electrical engineers have been adding traction control, abs, and automatic breaking.
Computer engineers are putting in lane assist, and variable cruise control.
Lets give the car makers the tools to make the cars refuse to crash, take the idiots behind the wheel out of the equation, and watch both traffic flow increase, and accidents decrease.
You *can* have a rotary (aka roundabout) at a highway intersection. The intersection of Interstate Highway 93 and Route 60 in Medford, MA is an example.
The highway passes over the local road.
For some reason, people will not accept self-driving cars unless they are absolutely, positively guaranteed to not be in an accident.
Never mind the fact that as they get into a car, there is no such guarantee.
Product liability as it is, no company will ever be able to provide a self-driving car unless indemnified by the government in case of accidents. Just like nuclear power. And the cost of an car accident is many orders of magnitude less than that of a power plant's "whoops" moment.
I'm all for the self-driving car. I'd love that hour+ back in my day, that I could use to read the newspaper or something similar.
I'm very intrigued by this! I was in a terrible car crash a few years ago because a car took a left turn in front of me. And even though I was not taking the left turn in that situation, I began avoiding them so I didn't do that to someone else. I also don't understand why there are walk signals while a car is allowed to take a left turn on a green. There are just too many things involved and someone is bound to not coordinate it correctly.
Wait - congestion is caused by three-car garages? Uh - I don't think that's quite the root cause.
I think I prefer the SPUI. I was the Paul who asked the question about it vs. the Diverging Diamond that Mr. Vanderbilt punted on...
I like roundabouts, although the only ones I've used locally are the ones in Edina off France. I live on Grand Avenue in Saint Paul and I really wish every intersection had them.
I especially like how traffic flow is handled on El Camino Real in Silicon Valley: the left-turn lane (with arrow) is also used for U-turns, so if you miss your intersection it's no problem just make a U-turn at the next one.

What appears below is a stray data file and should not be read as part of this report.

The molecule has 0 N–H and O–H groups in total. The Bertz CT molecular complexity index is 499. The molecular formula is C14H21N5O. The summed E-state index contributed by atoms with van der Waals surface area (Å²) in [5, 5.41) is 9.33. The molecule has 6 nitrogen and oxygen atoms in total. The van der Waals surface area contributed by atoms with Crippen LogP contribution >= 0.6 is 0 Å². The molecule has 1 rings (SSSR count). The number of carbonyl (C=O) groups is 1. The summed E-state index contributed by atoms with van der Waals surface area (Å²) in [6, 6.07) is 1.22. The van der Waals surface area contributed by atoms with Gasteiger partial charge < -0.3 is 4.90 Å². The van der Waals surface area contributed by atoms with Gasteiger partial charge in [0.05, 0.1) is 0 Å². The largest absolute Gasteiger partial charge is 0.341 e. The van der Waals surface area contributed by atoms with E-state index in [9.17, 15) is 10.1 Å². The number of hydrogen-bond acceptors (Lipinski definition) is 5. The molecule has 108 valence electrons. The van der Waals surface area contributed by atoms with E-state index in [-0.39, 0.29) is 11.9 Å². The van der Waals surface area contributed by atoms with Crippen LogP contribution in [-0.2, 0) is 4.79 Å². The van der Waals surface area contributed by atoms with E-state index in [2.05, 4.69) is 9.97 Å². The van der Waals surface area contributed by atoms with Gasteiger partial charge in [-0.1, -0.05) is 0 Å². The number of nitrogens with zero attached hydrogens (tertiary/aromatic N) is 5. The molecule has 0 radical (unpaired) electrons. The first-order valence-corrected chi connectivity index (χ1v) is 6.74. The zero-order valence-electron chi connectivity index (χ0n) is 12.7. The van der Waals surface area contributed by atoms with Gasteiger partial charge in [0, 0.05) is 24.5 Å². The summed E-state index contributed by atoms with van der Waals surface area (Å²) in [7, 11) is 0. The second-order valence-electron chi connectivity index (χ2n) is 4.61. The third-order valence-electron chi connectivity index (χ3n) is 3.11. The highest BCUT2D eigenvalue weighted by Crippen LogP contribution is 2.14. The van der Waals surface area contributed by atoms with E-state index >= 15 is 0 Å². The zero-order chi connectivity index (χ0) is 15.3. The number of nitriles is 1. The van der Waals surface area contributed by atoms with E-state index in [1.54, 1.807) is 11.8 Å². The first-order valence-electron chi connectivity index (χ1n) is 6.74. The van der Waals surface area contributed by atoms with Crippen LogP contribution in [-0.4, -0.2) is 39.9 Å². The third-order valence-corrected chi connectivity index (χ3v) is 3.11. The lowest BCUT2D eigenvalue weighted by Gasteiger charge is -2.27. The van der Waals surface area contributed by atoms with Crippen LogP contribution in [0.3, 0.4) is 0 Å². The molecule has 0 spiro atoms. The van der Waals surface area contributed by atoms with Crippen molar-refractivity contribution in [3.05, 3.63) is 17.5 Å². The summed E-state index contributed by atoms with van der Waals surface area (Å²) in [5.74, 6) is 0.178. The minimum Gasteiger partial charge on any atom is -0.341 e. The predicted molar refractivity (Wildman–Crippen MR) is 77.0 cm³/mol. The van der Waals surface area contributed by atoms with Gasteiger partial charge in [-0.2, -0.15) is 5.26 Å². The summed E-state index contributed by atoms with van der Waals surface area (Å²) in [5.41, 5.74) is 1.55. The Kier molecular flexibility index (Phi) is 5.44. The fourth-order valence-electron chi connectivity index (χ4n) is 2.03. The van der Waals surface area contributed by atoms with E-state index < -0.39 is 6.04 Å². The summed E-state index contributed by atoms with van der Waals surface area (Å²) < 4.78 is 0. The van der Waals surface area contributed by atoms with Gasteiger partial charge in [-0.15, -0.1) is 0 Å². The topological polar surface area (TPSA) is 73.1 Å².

Both roundabouts and left/U-turn lanes are useful only on city/suburban surface streets where diverging diamonds are useful for interstates and other highways.
But then, I thought we'd have personal rapid transit by now.
As a native Michigander, I'll second LG on the Michigan left. But it doesn't work very well if you're new to the area, even if the intersection is marked as no left turn. Some people just have to see the turn coming.
Three-car garages don't cause congestion. It's all that lousy freedom that lets people in this land of plenty live in their own houses and not packed in like sardines to be convenient to cattle cars.
I'm kind of intrigued by this idea. Just the other day I was attempting to make a left hand turn on a solid green. The car opposing me was a large SUV and there was no way to see around it to make sure that it was clear. Finally, I just floored it and took off and somebody almost smoked my right rear quarter panel.
Generally, I'll do "the dance" with another left turner where if I notice they're trying to see around me, I have a small car, I'll get as far into the turn lane and turning as I can and hope they reciprocate.
The problem I have with rotary intersections is that most people don't know how to use them and stop for a lot longer than necessary even when there aren't cars to which to yield.
The diverging diamond looks like it could really work if executed correctly. It would definitely take getting used to, but it could be fun.
The DDI does not eliminate the left turn. It removes the oncoming traffic from being in the way of the left turn.
As long as electromagnetic pulse is a possibility, there will be no self driving cars.
The real problem is the standard intersection, with cars crossing at 90 degree angles. But to fix it would require a change in how we divide up real property.